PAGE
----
Will there be a 3rd Lebanon War? If so, when and how?

By Gideon

Many want us to believe that Hezbollah learned its lesson in the 2nd Lebanon war, that after 5 years of war in Syria it is a weaker organization and that it is not looking for trouble. Others paint a dooms day scenario where Israel is defenseless against massive rocket attacks from Lebanon. I believe that both scenarios are not realistic interpenetration of  the situation.

I believe that lack of hostile activity along Israel’s northern border is a smoke screen, and that the chances for another eruption along the border are higher than what most media analysts are projecting.

The Middle East is a pressure cooker ready to erupt at any moment.

Last month was the 10th anniversary of the beginning of 2nd Lebanon War. The majority opinion as reflected in Israeli and International media, is that Hezbollah is not interested in another war.  

I believe that a significant portion of the 150 Billion dollars that the US is giving to Iran will be used to rebuild Hezbollah and its military arsenal, and that at the first opportune time, Hezbollah will turn its attention to Israel.  It looks to me that the seemingly peaceful border is a just part of an over all deception strategy intended to catch Israel by surprise. (We all remember the Yom Kippur war of 1973 and how it started).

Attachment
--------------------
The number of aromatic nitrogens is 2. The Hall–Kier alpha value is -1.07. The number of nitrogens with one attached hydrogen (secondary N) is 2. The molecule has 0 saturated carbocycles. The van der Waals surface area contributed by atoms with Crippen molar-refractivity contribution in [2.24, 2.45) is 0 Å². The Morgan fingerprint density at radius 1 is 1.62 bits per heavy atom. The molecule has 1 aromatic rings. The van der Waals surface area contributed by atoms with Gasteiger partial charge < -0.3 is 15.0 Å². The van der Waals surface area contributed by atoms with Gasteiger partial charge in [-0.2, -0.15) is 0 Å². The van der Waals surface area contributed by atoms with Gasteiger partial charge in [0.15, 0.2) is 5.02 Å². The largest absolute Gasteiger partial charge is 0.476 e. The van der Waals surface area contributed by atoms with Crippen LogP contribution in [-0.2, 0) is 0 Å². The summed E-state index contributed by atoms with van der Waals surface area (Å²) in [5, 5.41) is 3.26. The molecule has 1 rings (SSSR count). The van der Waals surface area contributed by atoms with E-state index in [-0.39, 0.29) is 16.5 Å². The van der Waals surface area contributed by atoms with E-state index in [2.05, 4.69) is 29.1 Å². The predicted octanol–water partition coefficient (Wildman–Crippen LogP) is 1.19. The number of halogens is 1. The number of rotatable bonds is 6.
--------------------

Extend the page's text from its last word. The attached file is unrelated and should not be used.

It may take a year, two years, or three years, but eventually the civil war in Syria will come to an end. The large Hezbollah force, now engaged in the Syrian civil war, will be looking for a new conflict to promote itself and the Iranian agenda. There’s nothing more uniting for Islamist extremists than to attack Israel. I doubt that Hezbollah could curb its appetite to put to test all the military experience it gained in Syria.

Hezbollah is talking about invading and capturing northern Israel. I believe that the terrorist organization will attempt to do that sooner rather than later.